With so many members, so many images submitted daily and so few admins, it would be difficult if not impossible to enforce a true, macro only rule. We also have members at all stages of photographic interest and experience in our group. Since we want C&CMP to be a gallery where everyone's best work can be seen and enjoyed, we try to err on the side of inclusiveness when cleaning out the pool.

One of our Adminis, Cobalt suggests that as long as the largest size uploaded shows the focus area larger than the subject is a good one to keep in mind. Other Admins and moderators may have slightly different interpretations or go by different rules of course.

If you are hesitating about whether to include your images in the pool, or you have a question about a particular image, please ask one of the admins or moderators and we'll be happy to chat it over with you."

Flickr Group Trackr graph


In order to add a photo to a thread such as this:
- open the page with the photo on it
- above the photo, click 'Share'
- a dropdown opens, click 'Grab the HTML/BBCode'
- make sure the size is set to 'Medium 500'
- right click the text in the box and choose 'Copy'
- paste that text within your post to the thread
- if your photo is set to 'Private' you may get a warning that you are about to share it publicly. Assert that you want to do that, or else don't try to post it publicly, :-)


The C&CMP group's external website address is:

* 2016.08.22: I appear to be the only acting admin/moderator present at this time. Unfortunately, I have not been able to round up any more volunteers (alway welcome, shoot me a private message!) to help with the process of curating the pool, so in order to keep my workload manageable, submissions are permitted at the rate of three (3) per week. Please select the best of your work: this selection process will hopefully benefit all users and contributors by creating a collaborative pool of the best macro photos online! /.. (OUM)

Group Rules

Welcome to the Closer And Closer Macro Photography group! This group and photo pool is for MACRO photos: photos added to the pool should be
-- Closer! and Closer! which means Really Gosh Darn Close!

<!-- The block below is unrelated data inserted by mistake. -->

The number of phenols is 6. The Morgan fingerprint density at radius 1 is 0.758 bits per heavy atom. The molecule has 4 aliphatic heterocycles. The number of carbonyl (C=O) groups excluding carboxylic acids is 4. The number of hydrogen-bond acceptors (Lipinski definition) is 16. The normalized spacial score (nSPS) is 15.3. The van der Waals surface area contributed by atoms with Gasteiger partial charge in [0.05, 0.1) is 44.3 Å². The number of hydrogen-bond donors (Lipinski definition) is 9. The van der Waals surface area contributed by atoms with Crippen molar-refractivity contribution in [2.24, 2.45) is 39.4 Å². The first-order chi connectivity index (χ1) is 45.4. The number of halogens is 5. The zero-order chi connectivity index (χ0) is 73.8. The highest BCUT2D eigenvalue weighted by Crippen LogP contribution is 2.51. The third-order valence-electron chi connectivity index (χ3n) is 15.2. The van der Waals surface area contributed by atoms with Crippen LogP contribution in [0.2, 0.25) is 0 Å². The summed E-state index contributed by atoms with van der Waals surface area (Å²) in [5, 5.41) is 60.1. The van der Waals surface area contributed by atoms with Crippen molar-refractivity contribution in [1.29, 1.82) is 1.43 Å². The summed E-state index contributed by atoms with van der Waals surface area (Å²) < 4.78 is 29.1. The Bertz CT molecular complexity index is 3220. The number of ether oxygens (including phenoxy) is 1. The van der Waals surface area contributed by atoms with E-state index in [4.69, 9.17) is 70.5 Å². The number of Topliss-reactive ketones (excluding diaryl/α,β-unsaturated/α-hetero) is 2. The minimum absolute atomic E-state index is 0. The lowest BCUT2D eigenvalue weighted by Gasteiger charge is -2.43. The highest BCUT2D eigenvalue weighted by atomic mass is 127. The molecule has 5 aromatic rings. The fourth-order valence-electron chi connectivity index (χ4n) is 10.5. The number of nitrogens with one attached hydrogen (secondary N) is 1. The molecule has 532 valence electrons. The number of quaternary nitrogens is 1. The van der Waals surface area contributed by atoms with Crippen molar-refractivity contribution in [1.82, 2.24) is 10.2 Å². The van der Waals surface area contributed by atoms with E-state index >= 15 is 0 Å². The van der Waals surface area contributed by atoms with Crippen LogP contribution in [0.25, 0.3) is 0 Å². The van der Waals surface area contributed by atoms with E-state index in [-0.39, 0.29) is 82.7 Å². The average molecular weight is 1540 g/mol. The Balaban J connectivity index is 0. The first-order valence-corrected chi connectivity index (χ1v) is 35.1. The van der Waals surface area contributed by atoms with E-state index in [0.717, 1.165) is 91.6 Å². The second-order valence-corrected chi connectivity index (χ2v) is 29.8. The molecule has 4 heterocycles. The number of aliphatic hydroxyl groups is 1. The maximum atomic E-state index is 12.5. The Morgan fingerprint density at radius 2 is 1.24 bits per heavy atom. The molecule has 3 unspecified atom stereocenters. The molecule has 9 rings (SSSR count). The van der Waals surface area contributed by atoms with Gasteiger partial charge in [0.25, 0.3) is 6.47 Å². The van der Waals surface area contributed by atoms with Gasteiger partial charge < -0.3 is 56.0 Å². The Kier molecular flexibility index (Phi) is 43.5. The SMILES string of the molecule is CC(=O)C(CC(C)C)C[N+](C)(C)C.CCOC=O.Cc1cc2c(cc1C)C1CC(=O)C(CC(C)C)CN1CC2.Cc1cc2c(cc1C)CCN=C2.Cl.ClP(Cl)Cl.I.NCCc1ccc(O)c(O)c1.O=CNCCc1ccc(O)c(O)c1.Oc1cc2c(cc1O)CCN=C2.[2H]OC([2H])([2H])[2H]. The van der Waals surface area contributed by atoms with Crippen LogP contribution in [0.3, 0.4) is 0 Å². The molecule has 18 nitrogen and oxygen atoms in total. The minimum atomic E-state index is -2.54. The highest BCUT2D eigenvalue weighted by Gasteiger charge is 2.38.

(NOTE: Because we are down to one active administrator and no active moderators, the volume of submissions has been set to allow 3 submissions per person per week!)

Because we are dedicated to MACRO photography. MOST images of whole flowers, pets, humans, animals, and even bird faces are NOT usually considered to be macro. Read the guidelines and this discussion.

By joining the Closer and Closer Macro Photography! group, you understand that you are bound by our rules of conduct. Without warning at the administrators' discretion, your membership may be removed for posting non-MACRO images to the pool -- generally for a small number of times, but repeatedly.

You may be banned from the group for
- continually posting non-MACRO images to the pool
- human portraits, including nudes (tasteful as they may be...)
- animal portraits
- for advertising products
- for advertising non-relevant websites or other groups or forums
- for advocating non-MACRO related items, points of view, etc.
- for poor behavior, especially when directed at
-- other group members
-- mods or admins

If you do not know what a macro photo is, or are confused if your photo(s) qualify as macro for this group, please post your photo and question to this thread: "Does my photo qualify for this group"

Here is a small list of items that are removed from the pool frequently because they are NOT MACRO PHOTOGRAPHS!

- whole flowers
- faces (pets, humans, sculptures, paintings)
- hands, feet, shoes, gloves, other clothing